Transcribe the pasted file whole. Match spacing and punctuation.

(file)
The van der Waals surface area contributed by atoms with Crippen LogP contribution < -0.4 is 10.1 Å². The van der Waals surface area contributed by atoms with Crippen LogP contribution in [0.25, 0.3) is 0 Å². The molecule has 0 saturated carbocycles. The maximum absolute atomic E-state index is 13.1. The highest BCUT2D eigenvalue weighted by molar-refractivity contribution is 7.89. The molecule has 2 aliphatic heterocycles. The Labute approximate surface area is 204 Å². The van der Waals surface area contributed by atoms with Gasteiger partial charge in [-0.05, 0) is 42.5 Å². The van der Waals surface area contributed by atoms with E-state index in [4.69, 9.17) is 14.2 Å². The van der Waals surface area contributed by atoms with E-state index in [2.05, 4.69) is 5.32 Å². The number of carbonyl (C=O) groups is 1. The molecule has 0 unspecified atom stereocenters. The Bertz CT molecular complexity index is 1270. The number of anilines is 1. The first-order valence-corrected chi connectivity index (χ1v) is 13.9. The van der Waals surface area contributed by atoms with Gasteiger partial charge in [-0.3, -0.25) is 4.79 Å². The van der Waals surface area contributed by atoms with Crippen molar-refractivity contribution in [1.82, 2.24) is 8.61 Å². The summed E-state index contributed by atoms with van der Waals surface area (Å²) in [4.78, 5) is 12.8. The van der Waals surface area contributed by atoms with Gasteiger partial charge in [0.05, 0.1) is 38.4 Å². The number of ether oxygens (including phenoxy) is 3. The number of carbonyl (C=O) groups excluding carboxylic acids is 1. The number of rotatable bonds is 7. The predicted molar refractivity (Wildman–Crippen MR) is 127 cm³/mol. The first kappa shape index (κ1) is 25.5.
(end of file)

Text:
The van der Waals surface area contributed by atoms with Crippen LogP contribution < -0.4 is 10.1 Å². The van der Waals surface area contributed by atoms with Crippen LogP contribution in [0.25, 0.3) is 0 Å². The molecule has 0 saturated carbocycles. The maximum absolute atomic E-state index is 13.1. The highest BCUT2D eigenvalue weighted by molar-refractivity contribution is 7.89. The molecule has 2 aliphatic heterocycles. The Labute approximate surface area is 204 Å². The van der Waals surface area contributed by atoms with Gasteiger partial charge in [-0.05, 0) is 42.5 Å². The van der Waals surface area contributed by atoms with E-state index in [4.69, 9.17) is 14.2 Å². The van der Waals surface area contributed by atoms with E-state index in [2.05, 4.69) is 5.32 Å². The number of carbonyl (C=O) groups is 1. The molecule has 0 unspecified atom stereocenters. The Bertz CT molecular complexity index is 1270. The number of anilines is 1. The first-order valence-corrected chi connectivity index (χ1v) is 13.9. The van der Waals surface area contributed by atoms with Gasteiger partial charge in [-0.3, -0.25) is 4.79 Å². The van der Waals surface area contributed by atoms with Crippen molar-refractivity contribution in [1.82, 2.24) is 8.61 Å². The summed E-state index contributed by atoms with van der Waals surface area (Å²) in [4.78, 5) is 12.8. The van der Waals surface area contributed by atoms with Gasteiger partial charge in [0.05, 0.1) is 38.4 Å². The number of ether oxygens (including phenoxy) is 3. The number of carbonyl (C=O) groups excluding carboxylic acids is 1. The number of rotatable bonds is 7. The predicted molar refractivity (Wildman–Crippen MR) is 127 cm³/mol. The first kappa shape index (κ1) is 25.5.